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Why this recent change has made it harder to buy or sell an apartment

The new rules aim to address concerns about aging building infrastructure following the collapse of Champlain Towers South condominium in Surfside, Florida last year. To protect buyers and lenders, the rules require condominium and co-op boards to disclose any known significant deferred maintenance issues that could impact the safety and structural integrity of the building and plans. funds to address it, according to Fannie Mae.

“Freddie Mac’s requirements are designed to help ensure that residential buildings with aging infrastructure are safe for its residents and that condos and co-ops in need of critical repairs have a plan to do so,” said a gatekeeper. word of Freddie Mac.

But many condominium associations and cooperatives refuse to fill out the form. This prevents buyers and sellers from closing deals.

Condo associations say they find the required documentation cumbersome and worry that discussing reserve funds and building integrity could put them at risk of liability, said Nancy T. Polomis, a Minnesota attorney who represents condominium boards. Critics also object to the single form that applies to all buildings with five or more units attached regardless of a building’s type, location or age, she said.

“It looks like Fannie Mae and Freddie Mac took a long time to work out a little biting issue,” Polomis said.

While lenders and condo boards are at an impasse, it’s sellers and buyers who are suffering as their deals crumble because their lenders won’t close loans without the forms completed.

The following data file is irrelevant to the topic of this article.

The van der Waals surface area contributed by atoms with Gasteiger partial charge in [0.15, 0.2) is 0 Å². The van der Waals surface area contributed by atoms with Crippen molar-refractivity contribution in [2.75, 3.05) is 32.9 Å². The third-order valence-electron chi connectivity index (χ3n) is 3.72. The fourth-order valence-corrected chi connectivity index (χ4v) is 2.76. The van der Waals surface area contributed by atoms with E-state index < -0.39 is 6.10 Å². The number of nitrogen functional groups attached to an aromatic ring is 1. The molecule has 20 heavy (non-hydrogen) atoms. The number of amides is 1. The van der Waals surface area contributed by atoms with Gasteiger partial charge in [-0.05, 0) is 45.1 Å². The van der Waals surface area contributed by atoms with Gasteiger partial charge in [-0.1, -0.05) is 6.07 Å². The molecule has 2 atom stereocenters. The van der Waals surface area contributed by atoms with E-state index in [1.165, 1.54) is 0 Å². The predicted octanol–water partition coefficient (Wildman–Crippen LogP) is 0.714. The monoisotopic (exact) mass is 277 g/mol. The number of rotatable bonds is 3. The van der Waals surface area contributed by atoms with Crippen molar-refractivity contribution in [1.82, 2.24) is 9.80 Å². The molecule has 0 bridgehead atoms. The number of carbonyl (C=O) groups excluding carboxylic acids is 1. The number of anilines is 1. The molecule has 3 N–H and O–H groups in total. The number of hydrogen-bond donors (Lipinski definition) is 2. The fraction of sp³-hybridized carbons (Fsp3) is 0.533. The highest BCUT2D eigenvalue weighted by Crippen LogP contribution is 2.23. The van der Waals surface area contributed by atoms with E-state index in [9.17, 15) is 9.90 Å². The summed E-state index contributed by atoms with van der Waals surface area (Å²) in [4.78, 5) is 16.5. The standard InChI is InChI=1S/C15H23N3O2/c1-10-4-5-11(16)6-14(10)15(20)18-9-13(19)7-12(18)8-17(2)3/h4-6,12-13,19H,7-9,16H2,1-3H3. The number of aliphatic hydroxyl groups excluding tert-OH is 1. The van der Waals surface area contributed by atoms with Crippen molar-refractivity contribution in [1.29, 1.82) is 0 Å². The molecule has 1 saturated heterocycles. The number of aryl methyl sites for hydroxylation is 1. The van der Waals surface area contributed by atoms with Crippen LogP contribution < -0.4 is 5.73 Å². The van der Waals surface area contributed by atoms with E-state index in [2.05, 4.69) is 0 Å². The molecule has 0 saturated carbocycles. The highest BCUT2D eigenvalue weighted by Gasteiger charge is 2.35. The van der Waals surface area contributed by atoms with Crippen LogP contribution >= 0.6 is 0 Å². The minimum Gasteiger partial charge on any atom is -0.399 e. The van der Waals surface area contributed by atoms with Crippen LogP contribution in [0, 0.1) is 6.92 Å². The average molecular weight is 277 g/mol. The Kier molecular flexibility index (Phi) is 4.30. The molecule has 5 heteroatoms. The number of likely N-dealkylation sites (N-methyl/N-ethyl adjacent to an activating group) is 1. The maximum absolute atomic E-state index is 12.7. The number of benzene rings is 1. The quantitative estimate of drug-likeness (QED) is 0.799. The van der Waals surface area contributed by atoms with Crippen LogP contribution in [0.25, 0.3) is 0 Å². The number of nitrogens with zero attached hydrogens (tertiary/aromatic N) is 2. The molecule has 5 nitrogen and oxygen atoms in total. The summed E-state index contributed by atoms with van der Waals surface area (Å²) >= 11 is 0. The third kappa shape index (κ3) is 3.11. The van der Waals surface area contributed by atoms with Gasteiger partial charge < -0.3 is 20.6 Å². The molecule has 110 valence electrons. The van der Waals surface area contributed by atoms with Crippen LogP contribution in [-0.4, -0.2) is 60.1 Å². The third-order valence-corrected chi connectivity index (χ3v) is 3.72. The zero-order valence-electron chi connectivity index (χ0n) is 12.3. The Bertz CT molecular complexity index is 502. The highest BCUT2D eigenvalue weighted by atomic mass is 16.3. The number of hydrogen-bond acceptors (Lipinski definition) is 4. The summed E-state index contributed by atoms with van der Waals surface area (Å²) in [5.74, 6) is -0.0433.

Freddie and Fannie guarantee or purchase mortgages from lenders, making the loan less risky to issue. If the loan doesn’t meet the new requirements and the mortgage giants don’t support it, the lender often won’t make the loan.

“If I was a landlord trying to sell my condo and it stopped me from doing it, I would be furious,” Polomis said. “I would be mad at my association, but the association board has a fiduciary duty to do what is best for the association as a whole. Everyone does a dance to balance risk and responsibilities.”

Buyers and sellers at an impasse

The temporary rules, which came into effect in early January for Fannie Mae and late February for Freddie Mac, are expected to become permanent. And they are already having an impact on the market, said Chris Muellenbach, broker at Compass.

“The condominium associations categorically refuse to complete the addendum,” Muellenbach said. “It happens regularly and it will continue to happen.”

An $850,000 condo in Milwaukee was perfect for a couple Muellenbach worked with. But the building’s board failed to complete the additional form, preventing the buyer’s loan from closing and threatening to derail the sale.

This left buyers with two options: pay cash for the property or find a lender who will hold the loan. Banks, credit unions and private lenders can offer loans that aren’t guaranteed by the mortgage giants, but they often carry a higher interest rate.